With Simeon, we wait for the consolation of Israel (Luke 2:25). With Anna, we speak of God with thanksgiving to all who wait for the redemption of Jerusalem (Luke 2:38).

We wait.
We watch.
We groan.
We hope.

If you are grieving this December, may you not grieve without hope. If your now is a season of joy and fruitfulness, may the Lord enlarge your hope to a longing for the not yet. Amen.

Friday, November 24, 2017

A Psalm of Thanksgiving



Give thanks to the Lord, for he is good.
His faithful love endures forever.
Give thanks to the God of gods.
His faithful love endures forever.
Give thanks to the Lord of lords.
His faithful love endures forever
(Psalm 136:1-3, CSB).

He remembers His covenant with patriarchs of old;
His faithful love endures forever;
with Abraham, Isaac, and Jacob.
His faithful love endures forever.
Not one word of His promises falls to the ground;
His faithful love endures forever.

He is good and does good;
His faithful love endures forever.
He causes all things to work together for good;
His faithful love endures forever;
For those who love Him and are called according to His purpose;
His faithful love endures forever.

Through flood and fire, He stays with His redeemed ones;
His faithful love endures forever.
Nothing can separate us from His love.
His faithful love endures forever.

Through hard providences and happy ones,
His faithful love endures forever;
When He gives and when He takes away,
His faithful love endures forever.
Blessed be the name of the Lord;
His faithful love endures forever;

He treasures each tear in His bottle;
His faithful love endures forever;
He turns mourning into dancing;
His faithful love endures forever.

He is near the brokenhearted;
His faithful love endures forever;
And saves those crushed in spirit.
His faithful love endures forever.
He gives songs in the night;
His faithful love endures forever;
and restores hope to the helpless.
His faithful love endures forever.

We do not mourn as those who have no hope;
His faithful love endures forever;
With trumpet sound, Christ will return;
His faithful love endures forever;
Then we all shall be with the Lord.
His faithful love endures forever.

The God of all comfort comforts us;
His faithful love endures forever;
That we also may comfort others,
His faithful love endures forever;
With the comfort we have received from Him.
His faithful love endures forever.

Give thanks to the Lord, for He is good;
His faithful love endures forever.



Scripture references:
Psalm 119:68; Rom. 8:28; Isaiah 43:2; Rom 8:38-39; Job 1:21; Ps 56:8; Ps 30:11; 34:18; Job 35:10; Ps 10:12; 1 Thess 4:13-18; 2 Cor 1:3-4.

Thursday, November 23, 2017

Gratitude Like Incense

"Give thanks to the Lord , for he is good,
for his steadfast love endures forever.
Give thanks to the God of gods,
for his steadfast love endures forever.
Give thanks to the Lord of Lords,
for his steadfast love endures forever....

It is he who remembered us in our low estate,
for his steadfast love endures forever;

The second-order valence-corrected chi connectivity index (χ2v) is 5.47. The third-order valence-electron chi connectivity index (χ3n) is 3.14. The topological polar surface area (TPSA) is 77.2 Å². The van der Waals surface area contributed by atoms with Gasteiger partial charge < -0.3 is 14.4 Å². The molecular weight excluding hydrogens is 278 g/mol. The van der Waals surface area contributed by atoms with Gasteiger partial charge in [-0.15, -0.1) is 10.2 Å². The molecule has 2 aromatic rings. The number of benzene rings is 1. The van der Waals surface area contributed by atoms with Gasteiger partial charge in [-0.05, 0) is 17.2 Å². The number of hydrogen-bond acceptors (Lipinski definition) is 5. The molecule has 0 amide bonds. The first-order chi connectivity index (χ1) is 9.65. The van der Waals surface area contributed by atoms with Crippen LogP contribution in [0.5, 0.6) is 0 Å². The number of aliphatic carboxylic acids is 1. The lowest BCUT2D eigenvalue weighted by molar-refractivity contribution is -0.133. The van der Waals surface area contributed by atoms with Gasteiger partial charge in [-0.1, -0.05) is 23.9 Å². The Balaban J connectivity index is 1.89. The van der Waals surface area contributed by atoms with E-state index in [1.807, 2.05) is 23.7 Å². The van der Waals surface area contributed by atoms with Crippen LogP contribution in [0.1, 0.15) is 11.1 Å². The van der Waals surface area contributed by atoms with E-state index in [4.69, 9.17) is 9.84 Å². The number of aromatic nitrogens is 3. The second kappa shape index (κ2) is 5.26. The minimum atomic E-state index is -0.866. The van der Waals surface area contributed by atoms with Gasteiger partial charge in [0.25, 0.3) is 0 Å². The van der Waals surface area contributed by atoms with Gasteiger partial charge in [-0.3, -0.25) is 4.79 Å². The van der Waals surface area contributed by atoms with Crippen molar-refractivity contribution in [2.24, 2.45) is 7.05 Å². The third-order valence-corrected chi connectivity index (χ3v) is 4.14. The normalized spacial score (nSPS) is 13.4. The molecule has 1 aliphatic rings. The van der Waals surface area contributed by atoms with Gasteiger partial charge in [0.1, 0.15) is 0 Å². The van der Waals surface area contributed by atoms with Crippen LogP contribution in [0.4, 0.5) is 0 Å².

and rescued us from our foes,
for his steadfast love endures forever;
he who gives food to all flesh,
for his steadfast love endures forever.
Give thanks to the God of heaven,
for his steadfast love endures forever."
Psalms 136:1‭-‬3‭, ‬23‭-‬26 ESV



"A grateful spirit should ever be cultivated by the Christian; and especially after deliverances we should prepare a song for our God. Earth should be a temple filled with the songs of grateful saints, and every day should be a censor smoking with the sweet incense of thanksgiving."
Charles Haddon Spurgeon, Faith's Checkbook for November 20

Monday, November 20, 2017

A Better Resurrection

BY CHRISTINA ROSSETTI (1830-1894)

I have no wit, no words, no tears;
My heart within me like a stone
Is numb'd too much for hopes or fears;
Look right, look left, I dwell alone;
I lift mine eyes, but dimm'd with grief
No everlasting hills I see;
My life is in the falling leaf:
O Jesus, quicken me.


My life is like a faded leaf,
My harvest dwindled to a husk:
Truly my life is void and brief
And tedious in the barren dusk;
My life is like a frozen thing,
No bud nor greenness can I see:
Yet rise it shall—the sap of Spring;
O Jesus, rise in me.


My life is like a broken bowl,
A broken bowl that cannot hold
One drop of water for my soul
Or cordial in the searching cold;
Cast in the fire the perish'd thing;
Melt and remould it, till it be
A royal cup for Him, my King:
O Jesus, drink of me.



(My thanks go to Kristen Wetherell and Sarah Walton for bringing this poem to my attention in their book, Hope When It Hurts. In this Thanksgiving week, please remember Amore's extended family in your prayers. Today marks 3 months since his sister Cindy died, so this is her family's first holiday season without her.)

Wednesday, November 15, 2017

All Thy Mercies

Fernando Ortega first introduced me to this hymn, which serves as a fitting guide in this (American) Thanksgiving month for our meditations on the Lord's blessings throughout our own lives, even from before birth. May our ever-grateful hearts adore His mercies!